More than 100 retweets later, all of Twitter came up with three books. Three. Two that are good books about autistic kids (Why Johnny Doesn’t Flap and I Love Being My Own Autistic Self) and one that I have described as “not actively harmful” (We’re Amazing 1-2-3, which is the Sesame Street book featuring Elmo, Abby, and Julia the autistic Muppet). It’s a decent book about a certain type of autistic kid, so it doesn’t specifically create the kind of pain that other books do; it also doesn’t allow for different kinds of autistic experiences. The kind of autistic kid that is represented by Julia doesn’t represent my daughter, but the book does seem to say that she is representative of autistic people as a whole.

So I ordered all three of those books, paying for one-day shipping where it was available, and they will be going to school with my daughter on Autism Awareness Day. I will cross my fingers and hope that nothing is said that hurts either of my daughters too badly. I will hope that I can undo any damage done by whatever happens.

This is what awareness instead of acceptance means. It means that I’m terrified that my kids will hear horrible, dehumanizing things said about themselves, their mother, and our closest friends. It means that I had long conversations with my kids about their choices if they hear things that hurt them. It means that, tears in my eyes, I told my kids that if they hear things about themselves or their family that don’t feel true, or that hurt, then those things are lies. It means that I reminded my 7-year-old that she could tell someone they were being a bully and get help from an adult. It means that I told my 10-year-old that I would stand by her no matter what happened, up to and including her yelling at the principal. That is, after all, her idea of the ultimate rebellion.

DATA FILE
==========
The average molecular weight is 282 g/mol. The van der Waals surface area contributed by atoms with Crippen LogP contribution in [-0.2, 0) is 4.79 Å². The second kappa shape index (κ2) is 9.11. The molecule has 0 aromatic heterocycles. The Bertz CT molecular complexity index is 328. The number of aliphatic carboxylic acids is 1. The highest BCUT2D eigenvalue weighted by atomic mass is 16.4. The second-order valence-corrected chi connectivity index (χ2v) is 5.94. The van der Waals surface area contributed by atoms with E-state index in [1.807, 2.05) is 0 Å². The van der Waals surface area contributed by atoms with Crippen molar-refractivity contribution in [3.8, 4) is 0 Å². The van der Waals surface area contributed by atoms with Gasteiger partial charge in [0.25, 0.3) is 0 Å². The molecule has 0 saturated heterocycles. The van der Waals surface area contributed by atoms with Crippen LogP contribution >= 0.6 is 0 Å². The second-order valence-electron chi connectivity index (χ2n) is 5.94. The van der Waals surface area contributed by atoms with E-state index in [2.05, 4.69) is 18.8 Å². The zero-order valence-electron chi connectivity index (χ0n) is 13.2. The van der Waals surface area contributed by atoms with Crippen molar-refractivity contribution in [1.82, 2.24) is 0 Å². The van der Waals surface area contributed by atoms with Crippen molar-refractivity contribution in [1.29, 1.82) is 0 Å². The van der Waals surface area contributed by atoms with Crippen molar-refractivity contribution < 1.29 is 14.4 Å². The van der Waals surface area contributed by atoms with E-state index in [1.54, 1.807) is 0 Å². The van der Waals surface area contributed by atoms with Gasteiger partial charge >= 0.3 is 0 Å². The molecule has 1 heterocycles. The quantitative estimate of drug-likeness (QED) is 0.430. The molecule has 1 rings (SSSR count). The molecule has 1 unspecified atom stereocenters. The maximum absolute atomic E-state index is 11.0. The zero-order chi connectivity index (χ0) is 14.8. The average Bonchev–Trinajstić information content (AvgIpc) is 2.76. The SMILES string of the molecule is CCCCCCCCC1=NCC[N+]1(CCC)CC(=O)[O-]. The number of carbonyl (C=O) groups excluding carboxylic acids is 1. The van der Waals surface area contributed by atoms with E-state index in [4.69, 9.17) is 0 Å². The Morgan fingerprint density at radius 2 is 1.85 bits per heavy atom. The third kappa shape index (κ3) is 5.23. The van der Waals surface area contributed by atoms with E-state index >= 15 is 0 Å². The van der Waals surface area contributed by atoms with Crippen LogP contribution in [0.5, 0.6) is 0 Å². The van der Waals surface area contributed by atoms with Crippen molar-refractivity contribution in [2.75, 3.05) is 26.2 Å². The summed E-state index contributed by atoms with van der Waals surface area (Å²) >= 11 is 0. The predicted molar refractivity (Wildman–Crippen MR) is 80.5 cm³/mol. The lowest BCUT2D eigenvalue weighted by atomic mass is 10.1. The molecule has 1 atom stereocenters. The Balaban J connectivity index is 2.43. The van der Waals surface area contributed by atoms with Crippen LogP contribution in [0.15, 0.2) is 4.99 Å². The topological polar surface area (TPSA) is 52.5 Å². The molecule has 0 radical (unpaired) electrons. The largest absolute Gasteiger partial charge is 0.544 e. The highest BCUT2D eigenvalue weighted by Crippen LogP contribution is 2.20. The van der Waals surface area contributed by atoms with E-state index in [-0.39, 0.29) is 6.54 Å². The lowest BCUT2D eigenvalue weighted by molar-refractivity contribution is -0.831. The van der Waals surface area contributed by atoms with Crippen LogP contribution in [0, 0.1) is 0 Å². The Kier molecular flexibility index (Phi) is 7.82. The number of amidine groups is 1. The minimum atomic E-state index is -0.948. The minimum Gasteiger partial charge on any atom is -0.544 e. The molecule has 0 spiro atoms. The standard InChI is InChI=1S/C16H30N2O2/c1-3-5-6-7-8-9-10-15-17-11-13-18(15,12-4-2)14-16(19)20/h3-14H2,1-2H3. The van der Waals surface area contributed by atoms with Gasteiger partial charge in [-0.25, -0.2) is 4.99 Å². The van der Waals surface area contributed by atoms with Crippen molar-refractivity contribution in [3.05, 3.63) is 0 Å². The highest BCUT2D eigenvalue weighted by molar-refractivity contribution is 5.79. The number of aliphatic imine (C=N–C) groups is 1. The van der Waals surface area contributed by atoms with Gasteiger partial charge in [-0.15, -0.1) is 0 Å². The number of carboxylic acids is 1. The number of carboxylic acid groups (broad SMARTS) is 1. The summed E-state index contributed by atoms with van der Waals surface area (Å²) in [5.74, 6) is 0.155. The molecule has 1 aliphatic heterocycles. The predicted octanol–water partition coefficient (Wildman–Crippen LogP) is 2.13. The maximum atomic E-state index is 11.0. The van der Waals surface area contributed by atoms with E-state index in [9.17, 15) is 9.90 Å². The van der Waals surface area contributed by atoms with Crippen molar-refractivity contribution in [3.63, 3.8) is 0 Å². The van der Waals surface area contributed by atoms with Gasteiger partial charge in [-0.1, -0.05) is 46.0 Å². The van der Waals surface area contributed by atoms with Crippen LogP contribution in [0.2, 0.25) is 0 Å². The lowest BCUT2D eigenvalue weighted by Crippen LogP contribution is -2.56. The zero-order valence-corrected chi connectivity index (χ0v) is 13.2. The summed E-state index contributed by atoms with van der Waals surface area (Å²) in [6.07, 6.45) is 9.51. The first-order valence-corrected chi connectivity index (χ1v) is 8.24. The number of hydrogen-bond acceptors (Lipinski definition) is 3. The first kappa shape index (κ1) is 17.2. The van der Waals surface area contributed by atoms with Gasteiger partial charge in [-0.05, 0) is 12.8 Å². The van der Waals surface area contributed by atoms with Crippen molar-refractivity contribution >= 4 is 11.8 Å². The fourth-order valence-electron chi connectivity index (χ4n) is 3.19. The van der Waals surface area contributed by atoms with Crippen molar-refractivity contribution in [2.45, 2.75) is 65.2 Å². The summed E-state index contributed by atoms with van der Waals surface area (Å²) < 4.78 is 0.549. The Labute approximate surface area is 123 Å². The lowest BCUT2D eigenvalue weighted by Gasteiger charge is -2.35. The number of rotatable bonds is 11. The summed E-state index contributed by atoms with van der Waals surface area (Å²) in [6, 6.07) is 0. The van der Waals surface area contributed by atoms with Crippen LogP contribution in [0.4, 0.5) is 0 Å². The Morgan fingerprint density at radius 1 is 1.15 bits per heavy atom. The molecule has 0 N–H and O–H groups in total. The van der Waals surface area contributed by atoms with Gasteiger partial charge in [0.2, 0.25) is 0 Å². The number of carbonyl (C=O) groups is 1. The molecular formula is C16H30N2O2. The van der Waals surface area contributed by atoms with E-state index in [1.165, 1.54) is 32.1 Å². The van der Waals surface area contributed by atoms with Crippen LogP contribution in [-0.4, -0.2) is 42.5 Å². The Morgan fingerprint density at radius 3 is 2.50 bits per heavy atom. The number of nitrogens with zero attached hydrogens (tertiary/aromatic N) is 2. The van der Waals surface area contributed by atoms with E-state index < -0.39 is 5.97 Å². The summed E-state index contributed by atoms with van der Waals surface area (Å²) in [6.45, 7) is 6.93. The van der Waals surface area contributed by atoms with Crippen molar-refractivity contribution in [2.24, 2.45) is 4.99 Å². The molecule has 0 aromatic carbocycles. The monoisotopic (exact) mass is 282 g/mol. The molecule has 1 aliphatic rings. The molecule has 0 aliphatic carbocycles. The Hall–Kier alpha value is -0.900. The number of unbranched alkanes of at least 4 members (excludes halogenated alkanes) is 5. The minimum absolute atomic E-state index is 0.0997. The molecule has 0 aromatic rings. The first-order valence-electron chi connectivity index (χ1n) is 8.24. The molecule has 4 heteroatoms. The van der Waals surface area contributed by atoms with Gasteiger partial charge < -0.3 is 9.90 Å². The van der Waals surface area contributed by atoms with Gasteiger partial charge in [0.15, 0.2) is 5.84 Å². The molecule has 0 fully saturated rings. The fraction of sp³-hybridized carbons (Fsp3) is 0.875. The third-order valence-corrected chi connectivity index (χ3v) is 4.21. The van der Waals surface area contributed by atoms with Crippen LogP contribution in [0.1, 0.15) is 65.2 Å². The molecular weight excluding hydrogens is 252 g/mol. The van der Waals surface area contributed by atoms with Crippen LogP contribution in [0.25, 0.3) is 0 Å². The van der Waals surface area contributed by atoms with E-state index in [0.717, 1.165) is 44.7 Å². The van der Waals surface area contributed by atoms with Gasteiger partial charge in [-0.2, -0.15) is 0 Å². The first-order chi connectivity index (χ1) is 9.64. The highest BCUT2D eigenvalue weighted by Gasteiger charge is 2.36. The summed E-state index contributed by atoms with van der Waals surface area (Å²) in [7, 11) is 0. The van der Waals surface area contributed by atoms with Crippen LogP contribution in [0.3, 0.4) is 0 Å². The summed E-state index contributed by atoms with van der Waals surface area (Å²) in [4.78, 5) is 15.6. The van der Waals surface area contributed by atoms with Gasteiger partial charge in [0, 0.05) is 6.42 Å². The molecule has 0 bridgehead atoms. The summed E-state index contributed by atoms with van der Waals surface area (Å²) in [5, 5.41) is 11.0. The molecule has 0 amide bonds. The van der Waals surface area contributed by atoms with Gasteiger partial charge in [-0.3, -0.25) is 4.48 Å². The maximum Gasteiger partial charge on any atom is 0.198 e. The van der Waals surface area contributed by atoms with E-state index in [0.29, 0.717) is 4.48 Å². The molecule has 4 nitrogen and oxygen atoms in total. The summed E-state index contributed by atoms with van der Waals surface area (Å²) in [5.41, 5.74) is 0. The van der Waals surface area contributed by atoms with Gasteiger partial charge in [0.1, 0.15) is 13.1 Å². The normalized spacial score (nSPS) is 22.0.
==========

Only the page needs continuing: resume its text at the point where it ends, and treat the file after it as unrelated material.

Awareness instead of acceptance means that charities which spend more money on salaries than they do on actual work get focus while charities that actually work to help autistic people are ignored. (Autism Speaks is the Susan G. Komen of autism organizations.) Awareness instead of acceptance means that autistic people get shunted aside in favor of parents who claim to be experts on us. Awareness instead of acceptance means that I spend a month hearing about how I should be cured, about how parents would rather have a dead child than a child like me, and that whenever I confront these ideas, I’m told I’m not one of “those” autistics.

And as autistic advocates work to get #AutismAcceptance trending on Twitter instead of #AutismAwareness, I can’t help thinking about Elvis Costello singing about peace, love, and understanding.

Would it be so very hard to dig deep into your famous neurotypical empathy and offer my autistic siblings and my autistic kids and my autistic self some understanding?

Looking for Understanding